The chief of the country's capital market regulatory body said on Wednesday auditors would be made accountable apart from ensuring improvement in governance in the listed companies for the sake of producing sound and transparent financial reports.
"We'll address problems and grievances of auditors and also ensure their accountability," Bangladesh Securities and Exchange Commission Chairman Dr M Khairul Hossain said while speaking at a seminar on "Financial Statements Analysis and Detection of Fraud."
Bangladesh Academy for Securities Markets (BASM) organised the seminar at the BSEC office in the city.
He said auditors would have to be held responsible for any shortcoming in financial reports. Chartered accountant students prepare the reports and the auditors only sign them. That would not happen anymore.
"We'll make sure panel of auditors work as per their responsibility," he said.
He said if a financial statement does not reflect the real situation of a company that statement will not work.
He said the investors, the businesses and, thus, the economy would suffer in the event of faulty financial reports.
The BSEC chief said financial reports in developed markets reflect the companies' real financial health, performance and future expectations.
"But in our country it is the reverse in most cases," he said.
"We have analysed the debacle in the stock market in 2010-11 and found that one of the main reasons was that the real financial health of companies was not reflected in audited financial reports," he disclosed.
He said the BSEC brought about reforms after 2011. Two of the biggest reforms were forming one special tribunal and framing the financial reporting act.
He said he would sit with the auditors and other market stakeholders including financial reporting council to ensure transparent financial reports so that good companies enter the market in future.
He said if auditors prepare accurate financial reports, the new IPOs (initial public offerings) will fare well.
He said listed companies are fleecing investors by doctoring financial information.
But, he said, the BSEC is very strict and, at the same time, very helpless as the regulator is understaffed.
"We have our office manned by 160 people including only 84 officers here," he said.
He said the responsibility of the BSEC is much greater than that of Bangladesh Bank.
Executive Director of BSEC Md Mahbubul Alam said both listed companies and those aspiring to be listed can manipulate the market.
He urged journalists to be more watchful about the reports.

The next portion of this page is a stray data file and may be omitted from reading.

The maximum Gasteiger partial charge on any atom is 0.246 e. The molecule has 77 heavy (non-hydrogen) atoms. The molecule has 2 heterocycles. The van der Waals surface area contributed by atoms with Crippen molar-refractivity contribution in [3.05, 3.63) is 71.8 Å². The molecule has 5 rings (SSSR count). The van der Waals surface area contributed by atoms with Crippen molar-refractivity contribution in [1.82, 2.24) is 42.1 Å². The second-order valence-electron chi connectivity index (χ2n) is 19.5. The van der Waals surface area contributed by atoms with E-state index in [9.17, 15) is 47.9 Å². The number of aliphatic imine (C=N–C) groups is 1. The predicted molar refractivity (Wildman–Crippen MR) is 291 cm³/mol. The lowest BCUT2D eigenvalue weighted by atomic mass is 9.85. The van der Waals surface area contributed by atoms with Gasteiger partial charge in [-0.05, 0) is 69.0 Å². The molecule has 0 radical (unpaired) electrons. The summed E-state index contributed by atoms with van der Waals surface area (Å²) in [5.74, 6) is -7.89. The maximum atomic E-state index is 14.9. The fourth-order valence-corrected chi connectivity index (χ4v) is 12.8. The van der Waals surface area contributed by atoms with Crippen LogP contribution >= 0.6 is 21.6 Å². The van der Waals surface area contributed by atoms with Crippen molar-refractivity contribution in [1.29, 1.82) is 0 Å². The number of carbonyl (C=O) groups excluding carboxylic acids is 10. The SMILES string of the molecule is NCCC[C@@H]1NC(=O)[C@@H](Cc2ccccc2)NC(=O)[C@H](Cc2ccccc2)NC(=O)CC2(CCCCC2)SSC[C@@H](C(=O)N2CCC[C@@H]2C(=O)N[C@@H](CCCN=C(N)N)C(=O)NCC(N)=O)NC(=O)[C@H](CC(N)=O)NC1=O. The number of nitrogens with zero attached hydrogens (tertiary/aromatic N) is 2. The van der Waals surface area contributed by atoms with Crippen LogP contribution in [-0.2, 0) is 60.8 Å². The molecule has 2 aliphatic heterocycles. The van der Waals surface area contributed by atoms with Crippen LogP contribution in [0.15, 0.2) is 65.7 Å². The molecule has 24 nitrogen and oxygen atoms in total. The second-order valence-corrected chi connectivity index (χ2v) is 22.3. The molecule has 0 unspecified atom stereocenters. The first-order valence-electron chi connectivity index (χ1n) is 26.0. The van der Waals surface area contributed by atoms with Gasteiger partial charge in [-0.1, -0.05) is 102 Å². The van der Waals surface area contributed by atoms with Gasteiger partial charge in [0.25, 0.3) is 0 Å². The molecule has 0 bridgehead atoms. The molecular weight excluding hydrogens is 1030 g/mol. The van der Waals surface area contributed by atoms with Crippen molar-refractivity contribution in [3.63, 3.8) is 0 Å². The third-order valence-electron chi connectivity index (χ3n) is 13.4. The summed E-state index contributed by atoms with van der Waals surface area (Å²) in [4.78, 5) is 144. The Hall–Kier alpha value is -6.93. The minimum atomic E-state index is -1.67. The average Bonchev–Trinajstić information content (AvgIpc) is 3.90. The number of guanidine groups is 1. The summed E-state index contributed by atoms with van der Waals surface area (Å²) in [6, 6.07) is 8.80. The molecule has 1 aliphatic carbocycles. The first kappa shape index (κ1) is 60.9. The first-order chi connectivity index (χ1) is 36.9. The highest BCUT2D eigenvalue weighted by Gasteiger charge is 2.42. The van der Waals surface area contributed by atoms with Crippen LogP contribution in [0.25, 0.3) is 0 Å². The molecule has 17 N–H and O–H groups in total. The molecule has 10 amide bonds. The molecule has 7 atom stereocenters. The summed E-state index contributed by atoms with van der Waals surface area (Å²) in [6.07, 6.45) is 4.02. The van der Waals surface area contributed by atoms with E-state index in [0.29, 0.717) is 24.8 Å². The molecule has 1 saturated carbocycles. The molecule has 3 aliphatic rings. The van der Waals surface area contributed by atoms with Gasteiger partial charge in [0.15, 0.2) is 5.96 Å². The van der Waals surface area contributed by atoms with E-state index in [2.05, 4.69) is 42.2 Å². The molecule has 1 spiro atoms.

Director of BSEC Mohammad Rezaul Karim presented a paper on the topic.
"Disclosing irregularities during audit by auditors is a very rare incident," he said.
He also said there are many kinds of frauds that could creep into financial statements and the journalists should be watchful about that.
Executive Director of Financial Reporting Council (FRC) Mohiuddin Ahmed said people do not have trust in financial statements and this situation has not been created in a day.
He said auditors and company owners prepare financial reports in connivance with each other.
The companies hire only those auditors who have good relationship with the company people," he said.
He said Bangladesh is a small country and there are only 159 firms and 370 chartered accountants.
So, "everyone knows everyone," he said.
When the issue of appointing an audit firm comes up, the company chairman asks "Will he listen to us"?
"Will-he-listen-to-us is the first of the criteria for appointing an auditor here," he said.
He also said the government is planning to get involved in the process of appointment of an auditor through an amendment to the companies act.
Mr Ahmed said the government must provide protection to the auditors.
He said they work for the chairman of a company while doing auditing. If they are not protected, they will not disclose irregularities.
"Accountants do the key manipulation in the financial reports on the instruction of company chairman, so if we want to stop it, we have to address it," he said.
Assistant Professor of Finance Department at Dhaka University Mohammad Salahuddin Chowdhury said if BSEC can not address the issue of corporate governance, they can not prevent irregularities in financial statements.
"Only law is not enough to check the irregularities," he said.
Central Depository Bangladesh Limited (CDBL) Managing Director Shuvra Kanti Choudhury said prevention is better than cure.
"We should stress sound and transparent financial reports rather than damage control," he said.
He said frauds start from a company's top level, "we have to start from there".
Replying to a question, Mr Choudhury said Grameenphone should keep a provision in financial statements against the audit claim of BTRC (Bangladesh Telecommunication Regulatory Commission).
Director of BSEC Kamrul Alam Khan and Capital Market Journalist Forum (CMJF) president Hasan Imam Rubel, among others, spoke at the seminar.
Executive Director of BSEC Farhad Ahmed moderated the programme.
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